A PPO is an order from the court to the stalker that prohibits certain activity. If the stalker violated the order they could be sentenced up to 93 days in jail and/or a $500 fine.
A PPO Can Prohibit the Stalker From Any or All of the Following: Entering the property where you live or work, appearing within your sight, following you, assaulting you, threatening you, calling you, possessing or buying a gun, or any other conduct that interferes with your personal liberty.
Who Can Get a PPO? If you currently have, or have had in the past, one or more of the following relationships to the perpetrator: spouse, dating, have a child in common, or reside in the same household OR if the stalker is a stranger and has committed any of the prohibited behaviors listed in the above paragraph.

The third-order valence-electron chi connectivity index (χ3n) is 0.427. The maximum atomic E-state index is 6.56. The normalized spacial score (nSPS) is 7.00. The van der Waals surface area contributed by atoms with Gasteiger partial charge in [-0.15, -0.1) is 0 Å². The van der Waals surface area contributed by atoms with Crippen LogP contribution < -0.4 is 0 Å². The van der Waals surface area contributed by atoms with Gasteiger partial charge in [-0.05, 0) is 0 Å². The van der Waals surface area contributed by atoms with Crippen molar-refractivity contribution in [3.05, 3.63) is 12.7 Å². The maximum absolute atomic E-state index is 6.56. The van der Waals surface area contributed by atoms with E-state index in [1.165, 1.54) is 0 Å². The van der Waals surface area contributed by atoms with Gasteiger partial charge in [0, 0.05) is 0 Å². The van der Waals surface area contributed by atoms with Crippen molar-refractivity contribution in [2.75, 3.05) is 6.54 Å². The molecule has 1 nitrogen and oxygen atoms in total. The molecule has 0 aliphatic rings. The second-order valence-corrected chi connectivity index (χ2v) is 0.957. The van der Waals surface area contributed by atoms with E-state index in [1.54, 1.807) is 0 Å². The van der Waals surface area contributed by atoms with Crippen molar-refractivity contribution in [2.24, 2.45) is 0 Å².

Filing for a PPO: The paperwork is available at the county clerk’s office. You can fill it out on your own, have someone at SAPAC help you, or retain an attorney. You can request that the PPO be signed by the judge without having to go to trial. However, the judge may order a trial in order to show good cause for why the PPO should be issued. The PPO goes into effect immediately when the judge signs it. If there was no trial and the PPO was signed by the judge, the stalker will have 14 days after they are served to request a trial. If the judge does not sign the PPO, they are required to give a written reason for why they did not sign it.